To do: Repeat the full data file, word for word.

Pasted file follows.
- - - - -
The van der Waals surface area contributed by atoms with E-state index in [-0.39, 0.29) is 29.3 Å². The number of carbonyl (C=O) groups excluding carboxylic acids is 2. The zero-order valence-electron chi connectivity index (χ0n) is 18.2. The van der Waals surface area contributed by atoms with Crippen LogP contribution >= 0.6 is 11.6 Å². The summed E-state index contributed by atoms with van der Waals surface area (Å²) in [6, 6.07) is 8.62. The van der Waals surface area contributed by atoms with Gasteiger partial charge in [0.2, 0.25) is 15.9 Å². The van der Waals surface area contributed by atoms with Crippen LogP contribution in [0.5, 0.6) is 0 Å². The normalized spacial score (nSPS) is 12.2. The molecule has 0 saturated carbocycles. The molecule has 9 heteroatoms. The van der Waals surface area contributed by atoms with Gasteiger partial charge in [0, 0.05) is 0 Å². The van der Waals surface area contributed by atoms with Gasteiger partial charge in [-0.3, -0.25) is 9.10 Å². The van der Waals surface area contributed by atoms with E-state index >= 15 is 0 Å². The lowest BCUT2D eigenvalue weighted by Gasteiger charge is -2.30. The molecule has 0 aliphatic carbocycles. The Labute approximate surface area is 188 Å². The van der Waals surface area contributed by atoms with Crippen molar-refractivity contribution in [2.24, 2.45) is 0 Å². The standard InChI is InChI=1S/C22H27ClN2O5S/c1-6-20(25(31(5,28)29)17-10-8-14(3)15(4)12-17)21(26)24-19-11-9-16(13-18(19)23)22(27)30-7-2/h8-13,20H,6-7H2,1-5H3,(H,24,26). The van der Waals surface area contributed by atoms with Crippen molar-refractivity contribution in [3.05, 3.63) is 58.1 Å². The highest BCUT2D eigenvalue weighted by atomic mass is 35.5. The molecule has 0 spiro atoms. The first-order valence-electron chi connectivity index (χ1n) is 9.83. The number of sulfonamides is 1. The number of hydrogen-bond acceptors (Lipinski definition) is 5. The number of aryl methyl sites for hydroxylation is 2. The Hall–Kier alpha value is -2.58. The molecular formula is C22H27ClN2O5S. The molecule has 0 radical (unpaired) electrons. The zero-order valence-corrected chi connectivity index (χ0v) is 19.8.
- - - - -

The van der Waals surface area contributed by atoms with E-state index in [-0.39, 0.29) is 29.3 Å². The number of carbonyl (C=O) groups excluding carboxylic acids is 2. The zero-order valence-electron chi connectivity index (χ0n) is 18.2. The van der Waals surface area contributed by atoms with Crippen LogP contribution >= 0.6 is 11.6 Å². The summed E-state index contributed by atoms with van der Waals surface area (Å²) in [6, 6.07) is 8.62. The van der Waals surface area contributed by atoms with Gasteiger partial charge in [0.2, 0.25) is 15.9 Å². The van der Waals surface area contributed by atoms with Crippen LogP contribution in [0.5, 0.6) is 0 Å². The normalized spacial score (nSPS) is 12.2. The molecule has 0 saturated carbocycles. The molecule has 9 heteroatoms. The van der Waals surface area contributed by atoms with Gasteiger partial charge in [0, 0.05) is 0 Å². The van der Waals surface area contributed by atoms with Gasteiger partial charge in [-0.3, -0.25) is 9.10 Å². The van der Waals surface area contributed by atoms with E-state index >= 15 is 0 Å². The lowest BCUT2D eigenvalue weighted by Gasteiger charge is -2.30. The molecule has 0 aliphatic carbocycles. The Labute approximate surface area is 188 Å². The van der Waals surface area contributed by atoms with Crippen molar-refractivity contribution in [2.24, 2.45) is 0 Å². The standard InChI is InChI=1S/C22H27ClN2O5S/c1-6-20(25(31(5,28)29)17-10-8-14(3)15(4)12-17)21(26)24-19-11-9-16(13-18(19)23)22(27)30-7-2/h8-13,20H,6-7H2,1-5H3,(H,24,26). The van der Waals surface area contributed by atoms with Crippen molar-refractivity contribution in [3.05, 3.63) is 58.1 Å². The highest BCUT2D eigenvalue weighted by atomic mass is 35.5. The molecule has 0 spiro atoms. The first-order valence-electron chi connectivity index (χ1n) is 9.83. The number of sulfonamides is 1. The number of hydrogen-bond acceptors (Lipinski definition) is 5. The number of aryl methyl sites for hydroxylation is 2. The Hall–Kier alpha value is -2.58. The molecular formula is C22H27ClN2O5S. The molecule has 0 radical (unpaired) electrons. The zero-order valence-corrected chi connectivity index (χ0v) is 19.8.